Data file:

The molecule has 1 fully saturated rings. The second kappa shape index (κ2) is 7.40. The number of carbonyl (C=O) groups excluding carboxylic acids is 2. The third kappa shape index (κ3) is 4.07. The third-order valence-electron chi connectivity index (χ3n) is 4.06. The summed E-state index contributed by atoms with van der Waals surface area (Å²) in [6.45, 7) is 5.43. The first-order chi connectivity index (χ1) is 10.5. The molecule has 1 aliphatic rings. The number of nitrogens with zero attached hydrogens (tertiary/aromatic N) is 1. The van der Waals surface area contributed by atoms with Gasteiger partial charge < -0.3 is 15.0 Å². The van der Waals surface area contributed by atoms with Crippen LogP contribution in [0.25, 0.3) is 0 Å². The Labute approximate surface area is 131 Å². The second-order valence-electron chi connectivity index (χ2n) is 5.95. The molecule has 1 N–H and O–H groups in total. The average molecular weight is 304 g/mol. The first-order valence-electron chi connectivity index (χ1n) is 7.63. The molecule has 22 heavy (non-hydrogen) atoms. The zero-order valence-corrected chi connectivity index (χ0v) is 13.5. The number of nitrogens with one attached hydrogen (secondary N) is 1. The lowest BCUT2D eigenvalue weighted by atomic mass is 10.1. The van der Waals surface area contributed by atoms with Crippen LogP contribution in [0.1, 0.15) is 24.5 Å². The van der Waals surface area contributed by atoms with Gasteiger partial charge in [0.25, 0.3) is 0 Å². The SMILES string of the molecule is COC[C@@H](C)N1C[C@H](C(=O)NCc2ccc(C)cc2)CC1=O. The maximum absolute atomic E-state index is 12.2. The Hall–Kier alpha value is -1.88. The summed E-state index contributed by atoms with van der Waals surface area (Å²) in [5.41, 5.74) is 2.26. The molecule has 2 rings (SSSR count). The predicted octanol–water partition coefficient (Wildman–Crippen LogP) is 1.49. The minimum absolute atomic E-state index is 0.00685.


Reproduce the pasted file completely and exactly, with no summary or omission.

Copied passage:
The molecule has 1 fully saturated rings. The second kappa shape index (κ2) is 7.40. The number of carbonyl (C=O) groups excluding carboxylic acids is 2. The third kappa shape index (κ3) is 4.07. The third-order valence-electron chi connectivity index (χ3n) is 4.06. The summed E-state index contributed by atoms with van der Waals surface area (Å²) in [6.45, 7) is 5.43. The first-order chi connectivity index (χ1) is 10.5. The molecule has 1 aliphatic rings. The number of nitrogens with zero attached hydrogens (tertiary/aromatic N) is 1. The van der Waals surface area contributed by atoms with Gasteiger partial charge < -0.3 is 15.0 Å². The van der Waals surface area contributed by atoms with Crippen LogP contribution in [0.25, 0.3) is 0 Å². The Labute approximate surface area is 131 Å². The second-order valence-electron chi connectivity index (χ2n) is 5.95. The molecule has 1 N–H and O–H groups in total. The average molecular weight is 304 g/mol. The first-order valence-electron chi connectivity index (χ1n) is 7.63. The molecule has 22 heavy (non-hydrogen) atoms. The zero-order valence-corrected chi connectivity index (χ0v) is 13.5. The number of nitrogens with one attached hydrogen (secondary N) is 1. The lowest BCUT2D eigenvalue weighted by atomic mass is 10.1. The van der Waals surface area contributed by atoms with Crippen LogP contribution in [0.1, 0.15) is 24.5 Å². The van der Waals surface area contributed by atoms with Gasteiger partial charge in [0.25, 0.3) is 0 Å². The SMILES string of the molecule is COC[C@@H](C)N1C[C@H](C(=O)NCc2ccc(C)cc2)CC1=O. The maximum absolute atomic E-state index is 12.2. The Hall–Kier alpha value is -1.88. The summed E-state index contributed by atoms with van der Waals surface area (Å²) in [5.41, 5.74) is 2.26. The molecule has 2 rings (SSSR count). The predicted octanol–water partition coefficient (Wildman–Crippen LogP) is 1.49. The minimum absolute atomic E-state index is 0.00685.